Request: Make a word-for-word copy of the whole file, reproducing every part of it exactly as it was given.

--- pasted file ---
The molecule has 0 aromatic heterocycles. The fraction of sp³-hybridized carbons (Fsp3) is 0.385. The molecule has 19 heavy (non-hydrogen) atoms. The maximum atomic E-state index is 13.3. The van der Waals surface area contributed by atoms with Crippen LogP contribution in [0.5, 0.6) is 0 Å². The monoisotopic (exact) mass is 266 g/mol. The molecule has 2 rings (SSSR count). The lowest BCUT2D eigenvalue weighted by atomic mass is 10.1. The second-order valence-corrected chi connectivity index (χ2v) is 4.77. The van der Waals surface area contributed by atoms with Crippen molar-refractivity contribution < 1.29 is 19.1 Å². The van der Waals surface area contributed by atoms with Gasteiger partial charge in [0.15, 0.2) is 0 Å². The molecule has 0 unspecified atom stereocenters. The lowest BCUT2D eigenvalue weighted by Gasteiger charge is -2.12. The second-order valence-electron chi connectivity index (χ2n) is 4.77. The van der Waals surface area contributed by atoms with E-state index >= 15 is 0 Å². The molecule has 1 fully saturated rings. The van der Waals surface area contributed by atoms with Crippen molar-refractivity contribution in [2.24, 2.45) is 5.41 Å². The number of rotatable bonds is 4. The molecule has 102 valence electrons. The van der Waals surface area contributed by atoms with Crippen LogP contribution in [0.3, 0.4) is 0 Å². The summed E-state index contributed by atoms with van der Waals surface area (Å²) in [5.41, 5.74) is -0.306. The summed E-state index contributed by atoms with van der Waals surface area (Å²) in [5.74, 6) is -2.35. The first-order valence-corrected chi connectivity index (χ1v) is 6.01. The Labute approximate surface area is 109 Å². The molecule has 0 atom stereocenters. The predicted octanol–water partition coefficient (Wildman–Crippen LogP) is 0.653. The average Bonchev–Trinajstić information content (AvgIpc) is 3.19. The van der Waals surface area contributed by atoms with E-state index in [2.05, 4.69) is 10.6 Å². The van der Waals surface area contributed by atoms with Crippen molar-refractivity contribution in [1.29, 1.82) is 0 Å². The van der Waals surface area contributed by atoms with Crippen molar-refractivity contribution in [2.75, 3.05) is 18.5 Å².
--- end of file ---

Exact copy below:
The molecule has 0 aromatic heterocycles. The fraction of sp³-hybridized carbons (Fsp3) is 0.385. The molecule has 19 heavy (non-hydrogen) atoms. The maximum atomic E-state index is 13.3. The van der Waals surface area contributed by atoms with Crippen LogP contribution in [0.5, 0.6) is 0 Å². The monoisotopic (exact) mass is 266 g/mol. The molecule has 2 rings (SSSR count). The lowest BCUT2D eigenvalue weighted by atomic mass is 10.1. The second-order valence-corrected chi connectivity index (χ2v) is 4.77. The van der Waals surface area contributed by atoms with Crippen molar-refractivity contribution < 1.29 is 19.1 Å². The van der Waals surface area contributed by atoms with Gasteiger partial charge in [0.15, 0.2) is 0 Å². The molecule has 0 unspecified atom stereocenters. The lowest BCUT2D eigenvalue weighted by Gasteiger charge is -2.12. The second-order valence-electron chi connectivity index (χ2n) is 4.77. The van der Waals surface area contributed by atoms with E-state index >= 15 is 0 Å². The molecule has 1 fully saturated rings. The van der Waals surface area contributed by atoms with Crippen molar-refractivity contribution in [2.24, 2.45) is 5.41 Å². The number of rotatable bonds is 4. The molecule has 102 valence electrons. The van der Waals surface area contributed by atoms with Crippen LogP contribution in [0.3, 0.4) is 0 Å². The summed E-state index contributed by atoms with van der Waals surface area (Å²) in [5.41, 5.74) is -0.306. The summed E-state index contributed by atoms with van der Waals surface area (Å²) in [5.74, 6) is -2.35. The first-order valence-corrected chi connectivity index (χ1v) is 6.01. The Labute approximate surface area is 109 Å². The molecule has 0 atom stereocenters. The predicted octanol–water partition coefficient (Wildman–Crippen LogP) is 0.653. The average Bonchev–Trinajstić information content (AvgIpc) is 3.19. The van der Waals surface area contributed by atoms with E-state index in [2.05, 4.69) is 10.6 Å². The van der Waals surface area contributed by atoms with Crippen molar-refractivity contribution in [1.29, 1.82) is 0 Å². The van der Waals surface area contributed by atoms with Crippen molar-refractivity contribution in [2.75, 3.05) is 18.5 Å².